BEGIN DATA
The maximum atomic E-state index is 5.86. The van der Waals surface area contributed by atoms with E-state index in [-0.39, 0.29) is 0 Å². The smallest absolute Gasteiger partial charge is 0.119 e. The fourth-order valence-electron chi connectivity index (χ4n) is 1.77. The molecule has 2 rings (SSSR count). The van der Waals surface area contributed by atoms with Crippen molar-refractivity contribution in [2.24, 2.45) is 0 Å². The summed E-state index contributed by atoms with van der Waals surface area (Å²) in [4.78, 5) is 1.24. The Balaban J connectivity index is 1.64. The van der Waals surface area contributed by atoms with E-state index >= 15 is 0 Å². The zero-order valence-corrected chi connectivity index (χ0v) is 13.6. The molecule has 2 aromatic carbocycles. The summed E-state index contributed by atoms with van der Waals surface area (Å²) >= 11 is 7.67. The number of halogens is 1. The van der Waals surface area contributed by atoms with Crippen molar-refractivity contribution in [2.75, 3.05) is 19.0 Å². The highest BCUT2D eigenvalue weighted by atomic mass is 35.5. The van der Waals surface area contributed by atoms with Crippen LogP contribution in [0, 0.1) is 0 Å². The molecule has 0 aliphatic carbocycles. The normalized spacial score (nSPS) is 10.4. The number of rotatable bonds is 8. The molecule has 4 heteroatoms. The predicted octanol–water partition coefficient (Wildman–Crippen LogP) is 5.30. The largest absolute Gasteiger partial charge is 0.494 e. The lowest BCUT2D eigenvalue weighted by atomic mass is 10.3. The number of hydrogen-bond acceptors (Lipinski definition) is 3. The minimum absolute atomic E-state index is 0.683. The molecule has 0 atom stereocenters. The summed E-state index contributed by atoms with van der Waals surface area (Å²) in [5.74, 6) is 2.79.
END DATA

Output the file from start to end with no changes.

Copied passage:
The maximum atomic E-state index is 5.86. The van der Waals surface area contributed by atoms with E-state index in [-0.39, 0.29) is 0 Å². The smallest absolute Gasteiger partial charge is 0.119 e. The fourth-order valence-electron chi connectivity index (χ4n) is 1.77. The molecule has 2 rings (SSSR count). The van der Waals surface area contributed by atoms with Crippen molar-refractivity contribution in [2.24, 2.45) is 0 Å². The summed E-state index contributed by atoms with van der Waals surface area (Å²) in [4.78, 5) is 1.24. The Balaban J connectivity index is 1.64. The van der Waals surface area contributed by atoms with E-state index >= 15 is 0 Å². The zero-order valence-corrected chi connectivity index (χ0v) is 13.6. The molecule has 2 aromatic carbocycles. The summed E-state index contributed by atoms with van der Waals surface area (Å²) >= 11 is 7.67. The number of halogens is 1. The van der Waals surface area contributed by atoms with Crippen molar-refractivity contribution in [2.75, 3.05) is 19.0 Å². The highest BCUT2D eigenvalue weighted by atomic mass is 35.5. The van der Waals surface area contributed by atoms with Crippen LogP contribution in [0, 0.1) is 0 Å². The molecule has 0 aliphatic carbocycles. The normalized spacial score (nSPS) is 10.4. The number of rotatable bonds is 8. The molecule has 4 heteroatoms. The predicted octanol–water partition coefficient (Wildman–Crippen LogP) is 5.30. The largest absolute Gasteiger partial charge is 0.494 e. The lowest BCUT2D eigenvalue weighted by atomic mass is 10.3. The number of hydrogen-bond acceptors (Lipinski definition) is 3. The minimum absolute atomic E-state index is 0.683. The molecule has 0 atom stereocenters. The summed E-state index contributed by atoms with van der Waals surface area (Å²) in [5.74, 6) is 2.79.